MONDAY, March 7 (HealthDay News) -- Young adults who had cancer, diabetes or epilepsy as children are less likely to achieve the same level of education or employment as their healthy counterparts, researchers report.
Improved medical care over the past 40 years has meant more children who suffered from chronic illness are surviving into adulthood. However, they carry the burden of their illness with them years later, often struggling with physical and emotional problems as adults, the study authors explained.
"The majority are successful, but they are at a greater risk of being unemployed, not completing their education and receiving financial assistance," said lead researcher Dr. Gary R. Maslow, from the University of North Carolina at Chapel Hill.
The reasons for these problems are varied and complex. More effort is needed to help these survivors cope with the problems they face as a result of having been so seriously ill, he said.
Problems, according to Maslow, include family stress and the toll fighting the disease has on school work and finding a job later.
Growing up with an illness can cause the family to be stressed, he said. "It's a financial hardship for families and that may make it harder to provide their kids with certain opportunities that can be crucial in education and employment," he noted.
"For people with chronic illness, there are a lot of challenges educationally that are related to missing school and the effect of taking medicine," he said. Unlike the support available in public education for people with learning disabilities, those with chronic illness are not necessarily the ones people are concerned about educationally, he added.
Struggling in high school may lead to problems getting and holding onto a job, Maslow said.
The report is published in the March issue of the Archives of Pediatrics & Adolescent Medicine.
For the study, Maslow's team collected data on 13,236 young adults who took part in the U.S. National Longitudinal Study of Adolescent Health. The researchers compared those with asthma or other chronic illness, such as cancer, diabetes and epilepsy, with people who did not have these conditions.
Among those included in their analysis, 16 percent suffered from asthma and 3 percent had cancer, diabetes or epilepsy.
The researchers found that 81 percent of those who had a chronic condition graduated from high school and 60 percent had jobs.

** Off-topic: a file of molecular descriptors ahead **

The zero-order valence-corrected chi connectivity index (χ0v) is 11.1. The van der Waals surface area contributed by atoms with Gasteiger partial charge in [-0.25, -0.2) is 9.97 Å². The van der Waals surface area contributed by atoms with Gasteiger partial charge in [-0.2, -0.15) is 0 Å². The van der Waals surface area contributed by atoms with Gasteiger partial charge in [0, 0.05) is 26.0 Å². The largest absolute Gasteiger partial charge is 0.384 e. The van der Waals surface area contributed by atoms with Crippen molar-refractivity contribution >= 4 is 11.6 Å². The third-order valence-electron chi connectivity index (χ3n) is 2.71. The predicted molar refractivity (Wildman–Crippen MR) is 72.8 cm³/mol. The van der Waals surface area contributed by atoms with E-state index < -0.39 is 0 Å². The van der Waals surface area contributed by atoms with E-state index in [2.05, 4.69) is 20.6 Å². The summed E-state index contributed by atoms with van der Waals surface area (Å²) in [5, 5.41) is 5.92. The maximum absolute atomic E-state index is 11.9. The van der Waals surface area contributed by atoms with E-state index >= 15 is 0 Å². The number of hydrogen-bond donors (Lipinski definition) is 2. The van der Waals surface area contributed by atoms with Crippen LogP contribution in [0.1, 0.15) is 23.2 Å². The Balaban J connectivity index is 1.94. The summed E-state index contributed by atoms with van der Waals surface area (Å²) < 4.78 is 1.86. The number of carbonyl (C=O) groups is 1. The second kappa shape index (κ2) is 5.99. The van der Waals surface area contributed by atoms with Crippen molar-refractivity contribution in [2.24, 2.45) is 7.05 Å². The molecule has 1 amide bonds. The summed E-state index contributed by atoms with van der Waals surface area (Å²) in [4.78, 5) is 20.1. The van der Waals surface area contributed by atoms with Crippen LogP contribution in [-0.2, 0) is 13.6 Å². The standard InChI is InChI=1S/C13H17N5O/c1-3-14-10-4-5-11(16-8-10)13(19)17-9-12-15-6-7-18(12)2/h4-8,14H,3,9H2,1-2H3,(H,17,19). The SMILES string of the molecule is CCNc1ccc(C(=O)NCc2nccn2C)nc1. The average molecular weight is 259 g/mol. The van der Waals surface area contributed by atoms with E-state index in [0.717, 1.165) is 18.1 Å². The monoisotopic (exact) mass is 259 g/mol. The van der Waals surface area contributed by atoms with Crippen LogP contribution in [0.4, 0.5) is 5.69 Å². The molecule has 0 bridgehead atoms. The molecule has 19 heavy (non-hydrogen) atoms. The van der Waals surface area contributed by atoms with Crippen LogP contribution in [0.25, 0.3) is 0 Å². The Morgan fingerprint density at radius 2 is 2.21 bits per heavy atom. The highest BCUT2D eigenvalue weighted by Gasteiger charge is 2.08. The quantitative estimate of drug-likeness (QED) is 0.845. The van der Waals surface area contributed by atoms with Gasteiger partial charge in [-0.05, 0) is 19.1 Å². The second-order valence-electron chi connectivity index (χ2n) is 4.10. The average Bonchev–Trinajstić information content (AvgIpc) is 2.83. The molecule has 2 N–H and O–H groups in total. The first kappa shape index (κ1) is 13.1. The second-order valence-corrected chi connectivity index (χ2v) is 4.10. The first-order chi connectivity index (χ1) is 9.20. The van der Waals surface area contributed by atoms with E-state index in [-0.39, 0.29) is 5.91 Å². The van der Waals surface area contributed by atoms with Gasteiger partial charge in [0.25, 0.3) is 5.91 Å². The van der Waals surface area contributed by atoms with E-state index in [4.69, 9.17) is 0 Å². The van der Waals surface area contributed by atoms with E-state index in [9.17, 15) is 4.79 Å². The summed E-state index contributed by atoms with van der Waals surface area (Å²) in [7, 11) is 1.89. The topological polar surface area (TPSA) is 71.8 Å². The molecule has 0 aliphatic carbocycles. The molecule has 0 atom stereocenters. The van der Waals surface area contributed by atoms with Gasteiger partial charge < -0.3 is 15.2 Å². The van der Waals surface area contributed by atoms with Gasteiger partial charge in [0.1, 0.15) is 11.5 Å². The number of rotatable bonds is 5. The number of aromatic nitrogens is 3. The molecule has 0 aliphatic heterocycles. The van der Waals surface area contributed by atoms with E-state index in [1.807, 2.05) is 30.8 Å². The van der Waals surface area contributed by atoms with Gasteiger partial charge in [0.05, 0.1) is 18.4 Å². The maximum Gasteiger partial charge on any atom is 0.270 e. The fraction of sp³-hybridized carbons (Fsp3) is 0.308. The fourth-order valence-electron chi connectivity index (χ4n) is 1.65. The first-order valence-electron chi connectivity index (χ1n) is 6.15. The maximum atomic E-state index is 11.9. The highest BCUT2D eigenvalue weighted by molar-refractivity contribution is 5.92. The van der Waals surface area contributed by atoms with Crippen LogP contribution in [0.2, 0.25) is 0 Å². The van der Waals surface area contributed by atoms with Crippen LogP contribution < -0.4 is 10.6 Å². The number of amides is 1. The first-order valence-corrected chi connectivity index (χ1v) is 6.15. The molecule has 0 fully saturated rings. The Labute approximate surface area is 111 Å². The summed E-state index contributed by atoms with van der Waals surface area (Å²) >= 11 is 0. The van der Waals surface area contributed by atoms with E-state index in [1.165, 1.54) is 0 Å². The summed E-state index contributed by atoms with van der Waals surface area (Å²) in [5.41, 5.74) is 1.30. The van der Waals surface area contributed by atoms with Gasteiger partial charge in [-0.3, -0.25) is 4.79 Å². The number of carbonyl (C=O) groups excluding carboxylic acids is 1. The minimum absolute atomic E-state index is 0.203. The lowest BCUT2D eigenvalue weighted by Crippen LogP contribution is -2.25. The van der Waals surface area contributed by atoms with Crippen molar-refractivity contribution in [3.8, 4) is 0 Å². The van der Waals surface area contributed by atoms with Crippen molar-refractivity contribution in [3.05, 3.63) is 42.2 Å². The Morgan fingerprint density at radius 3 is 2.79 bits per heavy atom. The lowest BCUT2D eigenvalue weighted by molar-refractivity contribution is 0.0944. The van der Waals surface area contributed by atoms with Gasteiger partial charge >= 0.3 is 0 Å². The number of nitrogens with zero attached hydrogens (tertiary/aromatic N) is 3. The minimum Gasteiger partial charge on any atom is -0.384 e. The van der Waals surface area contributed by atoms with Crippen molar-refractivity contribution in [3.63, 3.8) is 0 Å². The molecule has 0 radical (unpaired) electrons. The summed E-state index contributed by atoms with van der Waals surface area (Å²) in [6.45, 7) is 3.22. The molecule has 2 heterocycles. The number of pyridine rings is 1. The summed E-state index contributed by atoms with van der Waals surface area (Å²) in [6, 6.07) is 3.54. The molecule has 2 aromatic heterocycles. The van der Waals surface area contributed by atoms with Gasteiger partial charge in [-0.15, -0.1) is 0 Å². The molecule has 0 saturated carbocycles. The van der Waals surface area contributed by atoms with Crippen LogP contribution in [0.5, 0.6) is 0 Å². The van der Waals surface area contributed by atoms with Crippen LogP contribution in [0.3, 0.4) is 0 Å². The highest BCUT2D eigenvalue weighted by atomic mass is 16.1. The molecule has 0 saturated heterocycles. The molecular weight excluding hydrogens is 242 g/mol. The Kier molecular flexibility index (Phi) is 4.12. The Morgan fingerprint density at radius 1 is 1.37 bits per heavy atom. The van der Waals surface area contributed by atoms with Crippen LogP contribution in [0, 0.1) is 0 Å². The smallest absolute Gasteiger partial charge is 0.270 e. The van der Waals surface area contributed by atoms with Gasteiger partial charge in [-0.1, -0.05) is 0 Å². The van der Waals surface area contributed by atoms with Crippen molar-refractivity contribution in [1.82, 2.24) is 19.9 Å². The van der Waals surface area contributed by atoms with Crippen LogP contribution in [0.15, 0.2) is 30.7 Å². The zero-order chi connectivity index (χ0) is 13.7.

Yet, those with chronic conditions other than asthma were less likely to graduate high school or ever have a job. They were more likely to receive public assistance, such as the Supplemental Nutrition Assistance Program and SSI/disability insurance, and were also more likely to live at home, Maslow's group found.
"We need to focus on supporting the educational and vocational outcomes of these patients," Maslow said. "With so many more of these patients surviving, we need to promote their overall well-being and help them to thrive as adults," he added.
"We know from day-to-day practice that these kids miss more school, have more difficulty in school and have more difficulty graduating," said Dr. Judith Schaechter, an associate professor of pediatrics and adolescent medicine at the University of Miami Miller School of Medicine.
"We know that is related to their chronic illness, because they are absent for hospitalization, doctors' visits or the illness itself," she noted.
In addition, medications can interfere with concentration and make it hard to get work done, added Schaechter, who was not involved with the study.
These children need extra support at home and at school, Schaechter pointed out.
"The message I want to get to parents and schools is: Let's keep our expectations high for children with chronic disease, let's communicate to the kids what our expectations are and encourage them to make their plans -- to plan their dreams, to set their goals," Schaechter said. "If we give them the right support, we have indications that the vast majority of them will reach those goals."
For more information on coping with chronic illness, visit the U.S. National Library of Medicine.
SOURCES: Gary R. Maslow, M.D., University of North Carolina at Chapel Hill; Judith Schaechter, M.D., associate professor, pediatrics and adolescent medicine, University of Miami Miller School of Medicine; March 2011 Archives of Pediatrics & Adolescent Medicine
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